This shoe is for any neutral runner. It’s best for longer runs and when you don’t have to hammer the pace, but it can handle almost any workout.
If you need support, this isn’t the shoe for you. Also, if you are of a slighter build, they can be a little hefty.
For the past 20+ years, the Brooks brand has been synonymous with the Glycerin line of shoes. This high-cushion trainer was designed to help runners log long miles while training for marathons.
It has always been a workhorse that will pound the pavement for multiple training cycles, and that has not changed in the last couple of decades. In this iteration, there are some new technologies introduced, most notably the nitrogen-infused DNA midsole which offers a little more spring to the step.
At $160, this shoe is a direct competitor with most brand’s high-end regular trainers.
They’ll go head-to-head against ASICS Nimbus 25, Saucony Triumph 20, New Balance 1080v12, Hoka One One Bondi 8, and more.
When it comes to competing against these shoes, the Glycerins won’t turn any heads, but they will keep smiles on the faces of those using them.
When these shoes arrived, I was very excited to give them a go. And to be honest, I was a little disappointed when I opened the box. Visually, they are nothing special. This is especially true when compared to some of the more exciting visuals offered by competitors. However, the disappointment quickly went away when I put the shoes on. They felt buttery from the beginning.
On my first run, they were soft but still firm enough that I didn’t feel like I was sinking into the shoe. I loved the ride. And when I wore them to school, my feet felt fresh at the end of the day.
There is cushion there to last however long you need.
The upper on the Glycerin is nothing spectacular. It will get the job done, but won’t be turning any heads. This upper uses an engineered air mesh to help keep the shoe breathable, while also allowing for a comfortable and flexible fit. Brooks uses 3D print saddle to overlay and help lock in the midfoot, while not applying pressure to the foot. Inside the upper, Brooks uses an OrthoLite sock liner that makes sure the fit is soft, no matter the thickness (or existence) of socks.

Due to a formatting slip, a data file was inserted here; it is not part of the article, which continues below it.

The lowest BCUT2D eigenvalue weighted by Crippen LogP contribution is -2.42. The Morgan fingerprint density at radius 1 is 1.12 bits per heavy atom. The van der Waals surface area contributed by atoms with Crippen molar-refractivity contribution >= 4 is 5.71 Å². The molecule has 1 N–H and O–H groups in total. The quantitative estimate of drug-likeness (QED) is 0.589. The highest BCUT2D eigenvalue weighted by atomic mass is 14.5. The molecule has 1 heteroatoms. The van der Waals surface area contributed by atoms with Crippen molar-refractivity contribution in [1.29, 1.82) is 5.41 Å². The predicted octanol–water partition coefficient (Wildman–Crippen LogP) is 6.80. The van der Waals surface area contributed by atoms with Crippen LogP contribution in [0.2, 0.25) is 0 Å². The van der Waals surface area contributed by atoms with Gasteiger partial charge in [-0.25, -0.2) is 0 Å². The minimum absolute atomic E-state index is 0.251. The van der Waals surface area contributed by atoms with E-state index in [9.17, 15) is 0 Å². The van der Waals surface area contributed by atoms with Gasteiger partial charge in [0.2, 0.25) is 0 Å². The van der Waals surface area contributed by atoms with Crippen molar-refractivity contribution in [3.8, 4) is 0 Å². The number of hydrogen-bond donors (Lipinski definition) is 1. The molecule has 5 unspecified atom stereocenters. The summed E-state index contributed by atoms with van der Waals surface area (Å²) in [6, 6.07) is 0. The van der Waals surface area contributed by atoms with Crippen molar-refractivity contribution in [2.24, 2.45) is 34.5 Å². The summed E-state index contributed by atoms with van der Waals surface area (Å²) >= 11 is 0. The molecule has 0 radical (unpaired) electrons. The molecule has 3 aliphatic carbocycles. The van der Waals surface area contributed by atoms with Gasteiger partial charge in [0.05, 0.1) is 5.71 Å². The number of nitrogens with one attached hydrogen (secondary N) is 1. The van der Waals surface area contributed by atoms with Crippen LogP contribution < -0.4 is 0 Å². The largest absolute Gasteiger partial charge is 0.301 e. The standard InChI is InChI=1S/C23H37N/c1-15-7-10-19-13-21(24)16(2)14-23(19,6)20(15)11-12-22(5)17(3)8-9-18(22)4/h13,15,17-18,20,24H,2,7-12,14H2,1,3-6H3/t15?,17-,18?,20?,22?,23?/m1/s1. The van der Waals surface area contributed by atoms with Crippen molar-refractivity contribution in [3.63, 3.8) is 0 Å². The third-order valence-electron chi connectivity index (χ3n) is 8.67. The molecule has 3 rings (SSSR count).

The fit of the upper is true-to-size in length, and felt comfortable on all parts of the foot. In the heel, the shoe secures well, and is tight enough to feel confident. Moving into the midfoot, the feel is wide, which could feel as though you’re not locked in, but the overlays help lock the foot in. The toe-box is wide enough while not being overly roomy.
This is the one place I have a complaint with design, and that would be the low-profile heel collar. This heel collar, coupled with height of the heel of the midsole, caused me some consternation. I had three different runs where, when turning a corner, my ankle felt like it bent and almost gave out. I just wish the ankle collar was slightly higher and locked my leg in more.
The sole unit is where this shoe shines. It’s not visually impressive, but it sure feels impressive under the foot. The heel stands at 38mm with a 10mm drop to the toe (pretty standard for this level of shoe).
The midsole uses a new nitrogen-infused DNA foam that offers a lot of cushion and bounce. This foam goes the full length of the midsole, and gives a very comfortable ride, including an energy filled toe off.
Under the midsole, there are flex grooves used to help the sole bend and help you transition into your toe-off. These grooves are coupled with a very grippy blown rubber outsole that will leave you confident on almost any surface or condition.
When compared to some of the other shoes in the same category, the sole unit is sturdy and nice, but not a head turner. This is especially true when comparing to the New Balance 1080 v12, which has more bounce, but less cushion. It’s maybe a little less “fun” than the ride of the 1080 or of the Saucony Triumph, but I found it to be more comfortable for the longer runs.
The Brooks Glycerin has been on the shelves for 20+ years for a reason. Although it isn’t flashy, it gets the job done. And frankly, I don’t know that I’ve been more comfortable on my long runs this year than I have been while in this shoe.
When comparing these shoes to other offerings in the same category, like the New Balance 1080 or Saucony Triumph, the Glycerins were less exciting. They struggled more on the faster-paced runs than those other two offerings. But when looking for a long-distance trainer, I put more emphasis on the comfort of the shoe and the ride.
In 2022 and 2023 there has only been one shoe that I’ve run in that felt as comfortable as the Glycerin 20s, and that was the New Balance More v3 (not the v4).
With rising prices on all shoes, the $160 price tag seems in-line with the competition. And I feel you’re getting plenty of shoe for the price.
If you need a comfortable ride for your long runs, maybe you should take a spin in the Brooks Glycerins.